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The "dropped" part matters

The fact it was dropped matters, as criminalisation was proposed behind closed doors. And considering Japan, one of the original proponents of ACTA, has gone and introduced this independently you can be sure it was not a joke:

http://www.theregister.co.uk/2012/06/27/anonymous_japan_ddos/

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ITU denies plans for global internet power-grab

Paul Crawford
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"from friction comes life"

Getting fscked?

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Ten... pieces of tat for Apple fanboys

Paul Crawford
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Re: In the interest of fairness

Certainly, for windows:

9 sets of AV software + Original CD to nuke it from orbit and re-install.

And for Linux:

8 books on compiling a kernel for Dummies/Fun/Profit/Sysadmin/BDSM/etc, a signed posted of Richard Stallman + a Tux penguin for your desk.

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Paul Crawford
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Re: Just visit your doctor...

Yes, and no Windows CD-ROM either - now try changing your IP settings!

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Powering your iPad costs $1.36 per year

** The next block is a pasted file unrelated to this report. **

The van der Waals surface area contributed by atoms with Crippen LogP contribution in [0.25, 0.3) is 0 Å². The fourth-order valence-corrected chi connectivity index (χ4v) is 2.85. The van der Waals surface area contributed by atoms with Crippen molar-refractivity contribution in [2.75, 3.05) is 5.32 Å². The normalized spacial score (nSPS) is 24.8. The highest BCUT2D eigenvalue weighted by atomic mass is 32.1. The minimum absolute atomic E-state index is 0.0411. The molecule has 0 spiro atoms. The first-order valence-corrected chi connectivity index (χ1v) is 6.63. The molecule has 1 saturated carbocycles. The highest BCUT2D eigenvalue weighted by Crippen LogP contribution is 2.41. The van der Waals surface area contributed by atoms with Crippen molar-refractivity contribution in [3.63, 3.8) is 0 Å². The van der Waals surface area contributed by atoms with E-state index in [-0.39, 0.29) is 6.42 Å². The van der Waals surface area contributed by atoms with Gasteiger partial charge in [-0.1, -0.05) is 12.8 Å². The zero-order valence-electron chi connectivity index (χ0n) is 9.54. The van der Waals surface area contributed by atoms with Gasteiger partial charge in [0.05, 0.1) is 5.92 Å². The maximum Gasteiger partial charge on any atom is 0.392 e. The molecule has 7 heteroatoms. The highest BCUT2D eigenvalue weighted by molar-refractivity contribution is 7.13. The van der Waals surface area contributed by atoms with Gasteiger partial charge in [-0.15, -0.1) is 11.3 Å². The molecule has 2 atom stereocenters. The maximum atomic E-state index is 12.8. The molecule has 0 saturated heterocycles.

Paul Crawford
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Gimp

But what is the cost of running (rechargeable) battery powered sex toys we ask?

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LinkedIn faces class action suit over password leak

Paul Crawford
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Re: Definitions - are you sure?

The salt can't be "random" but could be something complex and user-specific, such as their email address (or a MD5 hash of that).

The goal is to make the required rainbow table too big so a standard table (for, say, all 8-character passwords and common longer ones) can't be used, and the time & storage to generate one big enough is unworkable for a reasonable time-scale so you are back to brute-forcing each user.

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Windows 8 'harder for malware to exploit', says security analysis

Paul Crawford
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Linux

Re: Err...

Secure boot is a double edged sword: while clearly a major step to preventing rootkits, it is also a good way of stopping freedom.

My own preference would be for a uniform and guaranteed way of turning it off, of cource with BIG MESSAGES ABOUT THE DANGERS so Joe Average is not fooled again by malware in to shafting himself.